Incremental improvements to existing technologies aren’t enough; we need something truly disruptive to reverse climate change. What, then, is the energy technology that can meet the challenging cost targets? How will we remove CO2 from the air? We don’t have the answers.
How do you achieve that energy revolution? Google’s engineers suggest following Google’s approach to investment and technology disruption:
Consider Google’s approach to innovation, which is summed up in the 70-20-10 rule espoused by executive chairman Eric Schmidt. The approach suggests that 70 percent of employee time be spent working on core business tasks, 20 percent on side projects related to core business, and the final 10 percent on strange new ideas that have the potential to be truly disruptive.
Wouldn’t it be great if governments and energy companies adopted a similar approach in their technology R&D investments? The result could be energy innovation at Google speed. Adopting the 70-20-10 rubric could lead to a portfolio of projects. The bulk of R&D resources could go to existing energy technologies that industry knows how to build and profitably deploy. These technologies probably won’t save us, but they can reduce the scale of the problem that needs fixing. The next 20 percent could be dedicated to cutting-edge technologies that are on the path to economic viability. Most crucially, the final 10 percent could be dedicated to ideas that may seem crazy but might have huge impact.
I would add that we should also vastly increase the investment being applied to energy tech research (and in fact I would be prepared to make an argument that the United States would be more secure if we spent a very large chunk of our entire military budget on trying to solve the energy/climate problem instead of military forces and hardware).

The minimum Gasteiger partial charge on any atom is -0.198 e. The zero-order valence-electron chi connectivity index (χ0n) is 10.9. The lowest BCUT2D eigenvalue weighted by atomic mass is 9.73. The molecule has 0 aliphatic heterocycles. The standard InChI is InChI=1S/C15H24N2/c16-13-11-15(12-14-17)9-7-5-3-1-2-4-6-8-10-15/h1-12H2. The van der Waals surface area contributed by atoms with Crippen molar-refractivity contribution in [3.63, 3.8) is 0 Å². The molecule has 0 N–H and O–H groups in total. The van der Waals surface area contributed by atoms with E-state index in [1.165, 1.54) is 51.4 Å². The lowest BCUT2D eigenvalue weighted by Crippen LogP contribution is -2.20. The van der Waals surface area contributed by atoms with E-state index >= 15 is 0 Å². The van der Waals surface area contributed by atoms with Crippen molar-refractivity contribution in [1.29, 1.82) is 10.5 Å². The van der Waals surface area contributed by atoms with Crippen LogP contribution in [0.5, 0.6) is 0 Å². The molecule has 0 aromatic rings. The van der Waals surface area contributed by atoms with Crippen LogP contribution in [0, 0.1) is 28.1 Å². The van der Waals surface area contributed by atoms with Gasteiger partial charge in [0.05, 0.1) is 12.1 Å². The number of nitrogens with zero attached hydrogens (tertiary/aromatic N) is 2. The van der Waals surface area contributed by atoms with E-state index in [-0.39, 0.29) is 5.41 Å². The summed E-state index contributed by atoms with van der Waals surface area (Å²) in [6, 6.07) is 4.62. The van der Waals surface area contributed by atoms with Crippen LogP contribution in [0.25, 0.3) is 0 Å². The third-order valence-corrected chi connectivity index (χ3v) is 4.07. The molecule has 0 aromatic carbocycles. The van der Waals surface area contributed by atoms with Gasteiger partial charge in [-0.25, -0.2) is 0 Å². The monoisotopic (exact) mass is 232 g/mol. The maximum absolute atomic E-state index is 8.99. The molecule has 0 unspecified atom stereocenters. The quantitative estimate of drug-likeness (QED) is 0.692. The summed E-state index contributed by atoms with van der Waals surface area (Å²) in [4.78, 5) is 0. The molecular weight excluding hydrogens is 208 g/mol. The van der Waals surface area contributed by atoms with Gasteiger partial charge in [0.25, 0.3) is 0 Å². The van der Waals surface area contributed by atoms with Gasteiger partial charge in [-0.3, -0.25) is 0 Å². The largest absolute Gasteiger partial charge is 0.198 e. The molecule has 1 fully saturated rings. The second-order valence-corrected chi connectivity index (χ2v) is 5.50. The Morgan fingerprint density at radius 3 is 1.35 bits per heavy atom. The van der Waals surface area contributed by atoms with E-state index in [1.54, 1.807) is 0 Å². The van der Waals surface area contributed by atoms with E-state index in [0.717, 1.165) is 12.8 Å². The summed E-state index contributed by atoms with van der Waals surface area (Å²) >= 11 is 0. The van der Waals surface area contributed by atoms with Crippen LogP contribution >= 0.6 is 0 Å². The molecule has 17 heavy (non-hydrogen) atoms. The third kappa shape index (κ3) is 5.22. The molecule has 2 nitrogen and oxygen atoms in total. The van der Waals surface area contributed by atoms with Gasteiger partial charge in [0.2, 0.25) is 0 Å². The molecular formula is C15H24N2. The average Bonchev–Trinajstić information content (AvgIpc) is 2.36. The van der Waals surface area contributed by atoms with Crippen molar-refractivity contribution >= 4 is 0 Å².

As to how to start pulling carbon out of the atmosphere, I have an idea about that as well: get the world off meat and start reforesting the vast landscapes that have been de-forested for livestock.
Yes, all this sounds crazy and improbable. But as Google figured out, crazy and improbable is exactly what is needed if we are actually going to try and solve the problem.
From July to October the waters can rise at least 10 feet. The trunks of trees more than 30 feet away from the dry season riverbed show watermarks waist high. When the fields flood, the village’s farmers have no work.
“There is water all around,” said Hafiza Khatun, 25, a mother of two whose family income used to vanish for six months of the year when her farm laborer husband had nothing to do. “There was no happiness.”
But three years ago, Ms. Khatun was trained by Shidhulai Swanirvar Sangstha, a Bangladeshi nonprofit organization, to tend an unusual source of food and income: a floating farm with a duck coop, fish enclosures and vegetable garden moored by rope to the riverbank.